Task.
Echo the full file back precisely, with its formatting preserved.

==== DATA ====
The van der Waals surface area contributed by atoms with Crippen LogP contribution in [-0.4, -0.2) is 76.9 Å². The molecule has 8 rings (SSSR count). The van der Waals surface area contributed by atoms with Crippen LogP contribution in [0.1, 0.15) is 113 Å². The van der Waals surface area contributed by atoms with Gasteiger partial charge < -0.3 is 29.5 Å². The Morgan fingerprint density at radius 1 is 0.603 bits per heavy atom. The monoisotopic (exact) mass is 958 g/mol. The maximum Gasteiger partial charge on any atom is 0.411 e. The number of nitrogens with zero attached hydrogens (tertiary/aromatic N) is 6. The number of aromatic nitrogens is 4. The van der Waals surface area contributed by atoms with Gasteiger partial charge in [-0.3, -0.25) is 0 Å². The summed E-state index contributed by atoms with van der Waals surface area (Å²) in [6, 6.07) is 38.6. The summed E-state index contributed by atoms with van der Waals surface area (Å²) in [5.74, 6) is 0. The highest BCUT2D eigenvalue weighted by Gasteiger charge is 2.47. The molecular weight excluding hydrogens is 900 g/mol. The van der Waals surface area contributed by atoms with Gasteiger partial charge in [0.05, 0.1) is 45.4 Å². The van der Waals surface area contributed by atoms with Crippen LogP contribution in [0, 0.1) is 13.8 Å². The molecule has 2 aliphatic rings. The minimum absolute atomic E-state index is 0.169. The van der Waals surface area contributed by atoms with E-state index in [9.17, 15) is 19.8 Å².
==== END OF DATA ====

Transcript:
The van der Waals surface area contributed by atoms with Crippen LogP contribution in [-0.4, -0.2) is 76.9 Å². The molecule has 8 rings (SSSR count). The van der Waals surface area contributed by atoms with Crippen LogP contribution in [0.1, 0.15) is 113 Å². The van der Waals surface area contributed by atoms with Gasteiger partial charge < -0.3 is 29.5 Å². The Morgan fingerprint density at radius 1 is 0.603 bits per heavy atom. The monoisotopic (exact) mass is 958 g/mol. The maximum Gasteiger partial charge on any atom is 0.411 e. The number of nitrogens with zero attached hydrogens (tertiary/aromatic N) is 6. The number of aromatic nitrogens is 4. The van der Waals surface area contributed by atoms with Gasteiger partial charge in [-0.3, -0.25) is 0 Å². The summed E-state index contributed by atoms with van der Waals surface area (Å²) in [6, 6.07) is 38.6. The summed E-state index contributed by atoms with van der Waals surface area (Å²) in [5.74, 6) is 0. The highest BCUT2D eigenvalue weighted by Gasteiger charge is 2.47. The molecular weight excluding hydrogens is 900 g/mol. The van der Waals surface area contributed by atoms with Gasteiger partial charge in [0.05, 0.1) is 45.4 Å². The van der Waals surface area contributed by atoms with Crippen LogP contribution in [0, 0.1) is 13.8 Å². The molecule has 2 aliphatic rings. The minimum absolute atomic E-state index is 0.169. The van der Waals surface area contributed by atoms with E-state index in [9.17, 15) is 19.8 Å².